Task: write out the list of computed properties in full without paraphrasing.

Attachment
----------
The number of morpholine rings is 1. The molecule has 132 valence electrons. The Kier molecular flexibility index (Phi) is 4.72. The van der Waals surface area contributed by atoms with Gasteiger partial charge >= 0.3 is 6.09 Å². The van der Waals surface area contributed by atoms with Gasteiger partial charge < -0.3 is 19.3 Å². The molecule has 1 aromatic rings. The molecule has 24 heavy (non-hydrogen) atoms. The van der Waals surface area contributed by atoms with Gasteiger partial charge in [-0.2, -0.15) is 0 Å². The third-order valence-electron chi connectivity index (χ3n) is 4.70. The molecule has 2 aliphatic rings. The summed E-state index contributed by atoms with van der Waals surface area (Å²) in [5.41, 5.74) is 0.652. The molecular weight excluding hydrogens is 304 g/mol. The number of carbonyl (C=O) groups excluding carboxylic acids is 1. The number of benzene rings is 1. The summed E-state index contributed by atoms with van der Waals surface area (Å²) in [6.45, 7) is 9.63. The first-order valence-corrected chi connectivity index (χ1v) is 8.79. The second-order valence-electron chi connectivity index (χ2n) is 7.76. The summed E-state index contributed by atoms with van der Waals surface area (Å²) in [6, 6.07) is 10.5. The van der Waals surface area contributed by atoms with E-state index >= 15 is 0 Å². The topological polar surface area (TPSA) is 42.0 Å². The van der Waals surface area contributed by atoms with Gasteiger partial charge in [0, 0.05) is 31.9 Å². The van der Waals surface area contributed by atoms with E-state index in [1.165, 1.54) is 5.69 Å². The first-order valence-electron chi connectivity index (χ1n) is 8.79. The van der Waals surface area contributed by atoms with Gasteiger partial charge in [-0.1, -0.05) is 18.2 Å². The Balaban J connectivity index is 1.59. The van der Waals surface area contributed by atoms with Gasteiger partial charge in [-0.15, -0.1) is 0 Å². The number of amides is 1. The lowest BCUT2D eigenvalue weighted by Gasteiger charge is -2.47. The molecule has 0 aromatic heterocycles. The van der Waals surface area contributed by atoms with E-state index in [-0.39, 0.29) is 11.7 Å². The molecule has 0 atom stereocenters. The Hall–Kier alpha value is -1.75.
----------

The number of morpholine rings is 1. The molecule has 132 valence electrons. The Kier molecular flexibility index (Phi) is 4.72. The van der Waals surface area contributed by atoms with Gasteiger partial charge >= 0.3 is 6.09 Å². The van der Waals surface area contributed by atoms with Gasteiger partial charge < -0.3 is 19.3 Å². The molecule has 1 aromatic rings. The molecule has 24 heavy (non-hydrogen) atoms. The van der Waals surface area contributed by atoms with Gasteiger partial charge in [-0.2, -0.15) is 0 Å². The third-order valence-electron chi connectivity index (χ3n) is 4.70. The molecule has 2 aliphatic rings. The summed E-state index contributed by atoms with van der Waals surface area (Å²) in [5.41, 5.74) is 0.652. The molecular weight excluding hydrogens is 304 g/mol. The number of carbonyl (C=O) groups excluding carboxylic acids is 1. The number of benzene rings is 1. The summed E-state index contributed by atoms with van der Waals surface area (Å²) in [6.45, 7) is 9.63. The first-order valence-corrected chi connectivity index (χ1v) is 8.79. The second-order valence-electron chi connectivity index (χ2n) is 7.76. The summed E-state index contributed by atoms with van der Waals surface area (Å²) in [6, 6.07) is 10.5. The van der Waals surface area contributed by atoms with E-state index >= 15 is 0 Å². The topological polar surface area (TPSA) is 42.0 Å². The van der Waals surface area contributed by atoms with Gasteiger partial charge in [0, 0.05) is 31.9 Å². The van der Waals surface area contributed by atoms with E-state index in [1.165, 1.54) is 5.69 Å². The first-order valence-electron chi connectivity index (χ1n) is 8.79. The van der Waals surface area contributed by atoms with Gasteiger partial charge in [-0.1, -0.05) is 18.2 Å². The Balaban J connectivity index is 1.59. The van der Waals surface area contributed by atoms with Gasteiger partial charge in [-0.15, -0.1) is 0 Å². The number of amides is 1. The lowest BCUT2D eigenvalue weighted by Gasteiger charge is -2.47. The molecule has 0 aromatic heterocycles. The van der Waals surface area contributed by atoms with E-state index in [-0.39, 0.29) is 11.7 Å². The molecule has 0 atom stereocenters. The Hall–Kier alpha value is -1.75.